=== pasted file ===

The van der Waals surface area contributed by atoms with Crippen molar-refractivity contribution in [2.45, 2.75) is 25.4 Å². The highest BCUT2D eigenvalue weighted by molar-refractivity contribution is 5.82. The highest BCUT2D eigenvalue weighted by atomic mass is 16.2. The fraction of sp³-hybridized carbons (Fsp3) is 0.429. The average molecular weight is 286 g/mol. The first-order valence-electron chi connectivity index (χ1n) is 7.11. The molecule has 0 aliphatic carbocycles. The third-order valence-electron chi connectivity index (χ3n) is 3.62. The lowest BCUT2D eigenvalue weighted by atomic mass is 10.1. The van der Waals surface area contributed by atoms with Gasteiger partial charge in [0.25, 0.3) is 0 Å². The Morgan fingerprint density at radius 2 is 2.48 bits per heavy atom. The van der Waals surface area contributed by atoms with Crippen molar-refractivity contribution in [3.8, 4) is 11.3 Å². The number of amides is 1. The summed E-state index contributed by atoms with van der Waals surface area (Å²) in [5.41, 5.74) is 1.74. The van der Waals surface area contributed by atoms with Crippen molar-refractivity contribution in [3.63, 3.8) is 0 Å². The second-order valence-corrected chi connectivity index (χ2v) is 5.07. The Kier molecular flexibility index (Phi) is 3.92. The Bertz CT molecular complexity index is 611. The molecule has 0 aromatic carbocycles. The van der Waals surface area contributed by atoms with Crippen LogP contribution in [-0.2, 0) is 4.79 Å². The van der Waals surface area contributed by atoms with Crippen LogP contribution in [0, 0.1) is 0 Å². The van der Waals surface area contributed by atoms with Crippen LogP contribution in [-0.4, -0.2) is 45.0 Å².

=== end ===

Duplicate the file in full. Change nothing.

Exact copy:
The van der Waals surface area contributed by atoms with Crippen molar-refractivity contribution in [2.45, 2.75) is 25.4 Å². The highest BCUT2D eigenvalue weighted by molar-refractivity contribution is 5.82. The highest BCUT2D eigenvalue weighted by atomic mass is 16.2. The fraction of sp³-hybridized carbons (Fsp3) is 0.429. The average molecular weight is 286 g/mol. The first-order valence-electron chi connectivity index (χ1n) is 7.11. The molecule has 0 aliphatic carbocycles. The third-order valence-electron chi connectivity index (χ3n) is 3.62. The lowest BCUT2D eigenvalue weighted by atomic mass is 10.1. The van der Waals surface area contributed by atoms with Gasteiger partial charge in [0.25, 0.3) is 0 Å². The Morgan fingerprint density at radius 2 is 2.48 bits per heavy atom. The van der Waals surface area contributed by atoms with Crippen molar-refractivity contribution in [3.8, 4) is 11.3 Å². The number of amides is 1. The summed E-state index contributed by atoms with van der Waals surface area (Å²) in [5.41, 5.74) is 1.74. The van der Waals surface area contributed by atoms with Crippen molar-refractivity contribution in [3.63, 3.8) is 0 Å². The second-order valence-corrected chi connectivity index (χ2v) is 5.07. The Kier molecular flexibility index (Phi) is 3.92. The Bertz CT molecular complexity index is 611. The molecule has 0 aromatic carbocycles. The van der Waals surface area contributed by atoms with Crippen LogP contribution in [-0.2, 0) is 4.79 Å². The van der Waals surface area contributed by atoms with Crippen LogP contribution in [0, 0.1) is 0 Å². The van der Waals surface area contributed by atoms with Crippen LogP contribution in [-0.4, -0.2) is 45.0 Å².